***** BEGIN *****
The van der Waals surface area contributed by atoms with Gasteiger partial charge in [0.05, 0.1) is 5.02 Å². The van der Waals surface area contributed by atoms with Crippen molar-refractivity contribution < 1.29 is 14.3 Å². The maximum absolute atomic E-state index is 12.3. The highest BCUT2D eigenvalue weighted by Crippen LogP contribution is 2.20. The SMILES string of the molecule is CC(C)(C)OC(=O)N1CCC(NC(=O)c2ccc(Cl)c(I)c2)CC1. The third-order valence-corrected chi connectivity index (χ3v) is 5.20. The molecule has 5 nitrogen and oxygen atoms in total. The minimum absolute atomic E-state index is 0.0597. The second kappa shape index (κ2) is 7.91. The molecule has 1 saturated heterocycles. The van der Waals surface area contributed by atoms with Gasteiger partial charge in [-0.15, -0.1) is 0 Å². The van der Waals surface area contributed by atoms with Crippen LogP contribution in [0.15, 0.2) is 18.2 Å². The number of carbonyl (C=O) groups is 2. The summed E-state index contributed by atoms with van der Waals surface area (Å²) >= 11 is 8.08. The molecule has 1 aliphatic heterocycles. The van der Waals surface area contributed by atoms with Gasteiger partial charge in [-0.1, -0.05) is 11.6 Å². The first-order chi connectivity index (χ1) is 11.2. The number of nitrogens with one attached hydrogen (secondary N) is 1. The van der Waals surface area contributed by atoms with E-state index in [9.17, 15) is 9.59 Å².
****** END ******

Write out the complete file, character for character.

The van der Waals surface area contributed by atoms with Gasteiger partial charge in [0.05, 0.1) is 5.02 Å². The van der Waals surface area contributed by atoms with Crippen molar-refractivity contribution < 1.29 is 14.3 Å². The maximum absolute atomic E-state index is 12.3. The highest BCUT2D eigenvalue weighted by Crippen LogP contribution is 2.20. The SMILES string of the molecule is CC(C)(C)OC(=O)N1CCC(NC(=O)c2ccc(Cl)c(I)c2)CC1. The third-order valence-corrected chi connectivity index (χ3v) is 5.20. The molecule has 5 nitrogen and oxygen atoms in total. The minimum absolute atomic E-state index is 0.0597. The second kappa shape index (κ2) is 7.91. The molecule has 1 saturated heterocycles. The van der Waals surface area contributed by atoms with Gasteiger partial charge in [-0.15, -0.1) is 0 Å². The van der Waals surface area contributed by atoms with Crippen LogP contribution in [0.15, 0.2) is 18.2 Å². The number of carbonyl (C=O) groups is 2. The summed E-state index contributed by atoms with van der Waals surface area (Å²) >= 11 is 8.08. The molecule has 1 aliphatic heterocycles. The van der Waals surface area contributed by atoms with Gasteiger partial charge in [-0.1, -0.05) is 11.6 Å². The first-order chi connectivity index (χ1) is 11.2. The number of nitrogens with one attached hydrogen (secondary N) is 1. The van der Waals surface area contributed by atoms with E-state index in [9.17, 15) is 9.59 Å².